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Shadowrun Returns Kickstarter Update #79: Dragonfall Director's Cut Dev Diary #3: Combat Mechanics
Game News - posted by Infinitron on Fri 5 September 2014, 13:05:15Tags: Harebrained Schemes; Shadowrun Returns; Shadowrun: Dragonfall
In the third Shadowrun: Dragonfall Director's Cut dev diary Kickstarter update, lead designer Trevor King-Yost explains the changes that have been made to the original Dragonfall's combat mechanics. They're aimed at making the combat less opaque and more "cause and effect". Here's an excerpt from the update:
But coming off of Dragonfall’s release, we knew we wanted to update the engine’s combat to try to address the things that started to bother us during development, and to respond to feedback we got from fans. So, the first thing we took a look at was the way that Cover behaved in the game, and the way that Critical Hits occurred.
If you’ve played Returns or Dragonfall before, you know it’s a bit of a “black box” when it comes to dealing damage. Your “specialization” skill (e.g. Pistols, Rifles) will increase your chance to do a critical hit (greater than 1.0x damage) and decrease your chance to get a “weak” hit, (0.5x damage). At the same time, the enemy’s Body and Armor would increase the likelihood of taking 0.5x damage, and decrease the chance for you to do a critical hit. Cover was also a factor in this black-box equation. Overall, it could just feel random when an enemy jumps out and hits you for double damage even though you’re behind solid cover.
So we decided to break this system down into something with more cause and effect. In the Director’s Cut, shooting through medium and heavy cover now reduce your critical hit % to 0 - you’ll always either do 1.0x damage or 0.5x damage. Shooting through Light Cover, you’ll always do 1.0x damage, no more or less. This goes for the enemy’s attacks as well of course, so using cover will become much more important for all involved. If you’re caught out in the open, or you are flanked, the chance to take critical damage is going to increase drastically - you’ll always take 1.0x or greater damage. If you want to dispatch enemies quickly - and safely - you’ll want to flank them, and attack them from behind cover.
An example of a flanking attack on an enemy in cover. Also note the addition of white armor pips above each character's health bar.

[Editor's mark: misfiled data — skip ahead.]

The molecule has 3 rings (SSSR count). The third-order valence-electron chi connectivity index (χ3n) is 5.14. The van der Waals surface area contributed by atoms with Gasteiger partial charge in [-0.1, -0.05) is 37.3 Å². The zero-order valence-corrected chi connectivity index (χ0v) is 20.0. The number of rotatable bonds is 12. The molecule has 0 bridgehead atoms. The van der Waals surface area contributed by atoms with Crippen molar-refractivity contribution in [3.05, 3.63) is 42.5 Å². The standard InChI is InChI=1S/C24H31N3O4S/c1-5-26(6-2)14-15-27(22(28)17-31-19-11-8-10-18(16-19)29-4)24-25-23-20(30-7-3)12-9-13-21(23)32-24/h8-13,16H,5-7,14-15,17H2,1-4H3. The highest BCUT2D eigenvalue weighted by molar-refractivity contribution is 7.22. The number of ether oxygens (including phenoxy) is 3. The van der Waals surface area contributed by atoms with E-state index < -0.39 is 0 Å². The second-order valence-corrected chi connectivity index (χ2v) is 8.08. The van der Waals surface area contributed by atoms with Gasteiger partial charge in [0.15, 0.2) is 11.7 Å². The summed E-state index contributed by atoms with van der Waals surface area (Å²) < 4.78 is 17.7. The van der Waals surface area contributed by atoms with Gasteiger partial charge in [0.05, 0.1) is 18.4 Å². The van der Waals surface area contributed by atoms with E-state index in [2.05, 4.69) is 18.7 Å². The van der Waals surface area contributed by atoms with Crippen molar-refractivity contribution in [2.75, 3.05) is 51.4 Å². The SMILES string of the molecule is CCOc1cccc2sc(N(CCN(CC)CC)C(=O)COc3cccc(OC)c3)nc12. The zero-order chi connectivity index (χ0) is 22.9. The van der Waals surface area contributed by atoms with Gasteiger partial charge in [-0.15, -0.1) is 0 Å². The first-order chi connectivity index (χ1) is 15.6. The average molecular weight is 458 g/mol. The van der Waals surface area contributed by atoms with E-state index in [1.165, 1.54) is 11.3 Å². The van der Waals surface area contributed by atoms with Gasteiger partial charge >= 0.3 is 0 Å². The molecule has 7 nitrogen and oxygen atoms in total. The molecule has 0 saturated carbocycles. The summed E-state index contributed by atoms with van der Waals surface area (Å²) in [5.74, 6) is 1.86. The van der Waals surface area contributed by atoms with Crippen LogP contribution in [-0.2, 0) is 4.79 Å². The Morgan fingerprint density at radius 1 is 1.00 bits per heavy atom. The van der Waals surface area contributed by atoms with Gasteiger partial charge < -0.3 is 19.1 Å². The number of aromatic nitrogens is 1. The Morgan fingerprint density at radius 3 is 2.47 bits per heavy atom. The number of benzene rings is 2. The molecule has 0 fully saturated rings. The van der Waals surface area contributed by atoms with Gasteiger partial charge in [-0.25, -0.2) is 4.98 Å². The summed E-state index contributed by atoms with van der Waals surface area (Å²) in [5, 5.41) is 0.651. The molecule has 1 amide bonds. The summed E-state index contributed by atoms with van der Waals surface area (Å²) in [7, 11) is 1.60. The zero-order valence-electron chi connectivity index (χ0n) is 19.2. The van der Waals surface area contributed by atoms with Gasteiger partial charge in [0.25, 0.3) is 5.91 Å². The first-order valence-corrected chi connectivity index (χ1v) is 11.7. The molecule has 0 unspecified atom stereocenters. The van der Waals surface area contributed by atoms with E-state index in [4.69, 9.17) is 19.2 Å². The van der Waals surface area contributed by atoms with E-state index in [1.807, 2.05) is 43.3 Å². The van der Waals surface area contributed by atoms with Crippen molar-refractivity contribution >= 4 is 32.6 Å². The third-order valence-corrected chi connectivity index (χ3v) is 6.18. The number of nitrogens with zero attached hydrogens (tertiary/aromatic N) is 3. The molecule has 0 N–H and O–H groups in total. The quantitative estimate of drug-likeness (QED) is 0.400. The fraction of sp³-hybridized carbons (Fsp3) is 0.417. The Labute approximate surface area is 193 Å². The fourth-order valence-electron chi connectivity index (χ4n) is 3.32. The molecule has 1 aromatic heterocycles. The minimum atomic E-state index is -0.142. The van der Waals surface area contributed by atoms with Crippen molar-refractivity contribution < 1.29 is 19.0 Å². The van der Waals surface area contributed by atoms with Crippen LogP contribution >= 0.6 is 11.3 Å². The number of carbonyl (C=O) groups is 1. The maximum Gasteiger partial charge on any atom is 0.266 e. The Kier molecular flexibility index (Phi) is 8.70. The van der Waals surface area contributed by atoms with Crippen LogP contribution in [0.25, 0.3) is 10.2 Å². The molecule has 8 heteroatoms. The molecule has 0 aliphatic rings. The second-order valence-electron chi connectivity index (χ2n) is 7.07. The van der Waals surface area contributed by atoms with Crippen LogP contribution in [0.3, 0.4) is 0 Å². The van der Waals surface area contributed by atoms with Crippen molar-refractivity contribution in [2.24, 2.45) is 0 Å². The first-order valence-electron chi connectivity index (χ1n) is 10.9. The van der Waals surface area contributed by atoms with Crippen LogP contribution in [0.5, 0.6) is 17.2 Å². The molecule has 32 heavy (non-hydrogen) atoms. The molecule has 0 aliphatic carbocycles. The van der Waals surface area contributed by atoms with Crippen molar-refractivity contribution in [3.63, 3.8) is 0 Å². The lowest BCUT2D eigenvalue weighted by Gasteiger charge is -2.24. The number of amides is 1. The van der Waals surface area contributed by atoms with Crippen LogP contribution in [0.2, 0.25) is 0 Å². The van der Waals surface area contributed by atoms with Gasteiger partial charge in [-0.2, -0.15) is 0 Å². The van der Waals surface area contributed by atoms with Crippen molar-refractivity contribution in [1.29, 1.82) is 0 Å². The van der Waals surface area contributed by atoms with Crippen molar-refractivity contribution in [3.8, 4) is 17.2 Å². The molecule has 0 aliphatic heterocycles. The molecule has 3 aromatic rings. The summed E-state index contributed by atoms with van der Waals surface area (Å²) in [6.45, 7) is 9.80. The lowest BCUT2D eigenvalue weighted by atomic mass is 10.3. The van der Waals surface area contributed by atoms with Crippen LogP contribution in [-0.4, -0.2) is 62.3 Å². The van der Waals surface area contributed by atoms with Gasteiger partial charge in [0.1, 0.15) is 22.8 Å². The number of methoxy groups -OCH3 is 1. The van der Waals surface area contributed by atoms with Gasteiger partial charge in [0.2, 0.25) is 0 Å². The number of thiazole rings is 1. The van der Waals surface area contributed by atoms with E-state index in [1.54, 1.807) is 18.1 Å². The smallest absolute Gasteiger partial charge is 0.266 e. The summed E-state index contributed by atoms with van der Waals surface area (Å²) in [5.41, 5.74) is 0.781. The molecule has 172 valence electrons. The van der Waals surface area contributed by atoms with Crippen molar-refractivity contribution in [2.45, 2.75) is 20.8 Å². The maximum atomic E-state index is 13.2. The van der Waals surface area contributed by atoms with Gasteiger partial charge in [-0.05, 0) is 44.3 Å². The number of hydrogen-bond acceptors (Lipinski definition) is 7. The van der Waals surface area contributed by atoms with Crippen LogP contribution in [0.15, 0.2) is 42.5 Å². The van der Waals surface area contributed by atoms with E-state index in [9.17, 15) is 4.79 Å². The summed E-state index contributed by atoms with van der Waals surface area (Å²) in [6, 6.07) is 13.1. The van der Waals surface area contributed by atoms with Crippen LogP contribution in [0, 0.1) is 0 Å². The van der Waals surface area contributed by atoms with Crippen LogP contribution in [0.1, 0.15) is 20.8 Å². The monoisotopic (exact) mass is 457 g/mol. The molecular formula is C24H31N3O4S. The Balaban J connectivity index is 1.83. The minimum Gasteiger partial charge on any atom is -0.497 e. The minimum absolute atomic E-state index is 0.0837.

Due to this change, melee combat has more risk & reward than before. You’ll do critical damage much more often, since enemies are never in-cover from melee attacks, but you will want to be careful to not end your turn exposed to your foes. Of course, there are magical ways to add cover to an area, or protect yourself. In our internal testing we’ve found these changes to make the combat more tactical, fun, and dynamic. We’re looking forward to seeing what kind of combinations the community comes up with, too.
When we designed the combat system for Shadowrun Returns way back in 2012, we tried to convert the damage system from the Pen & Paper into a form that would work in the game. As I alluded to before, Armor along with Body would increase the likelihood of taking 0.5x damage, which we called “light” damage, where 1.0x damage was akin to “medium”, 1.5x “serious”, and 2.0x “deadly”. It was a tenuous connection, but we thought it worked well to keep the spirit of the tabletop, even though we moved to a numerical HP system instead of the 10 boxes of the Pen & Paper combat.
So what we have done with Armor, is again create a much more “cause and effect” based behavior. 1 point of Armor will reduce any incoming damage by 1. Stacking more and more armor on will protect you more and more from damage - that’s it.
Of course, now you’ll have to deal with the enemy’s armor, which before was an invisible stat behind the scenes. You’d probably notice during gameplay of the original Returns or Dragonfall that your Crit % would be lower on some enemies, higher on others. This was due to their body & Armor. Now, you’ll see exactly how much Armor an enemy has, so you can react to your opposition more tactically. If you come up against an enemy with 8 Armor, and your firearm only puts out 10 damage, you’re going to be plinking away at their HP for a long time unless you have a backup plan.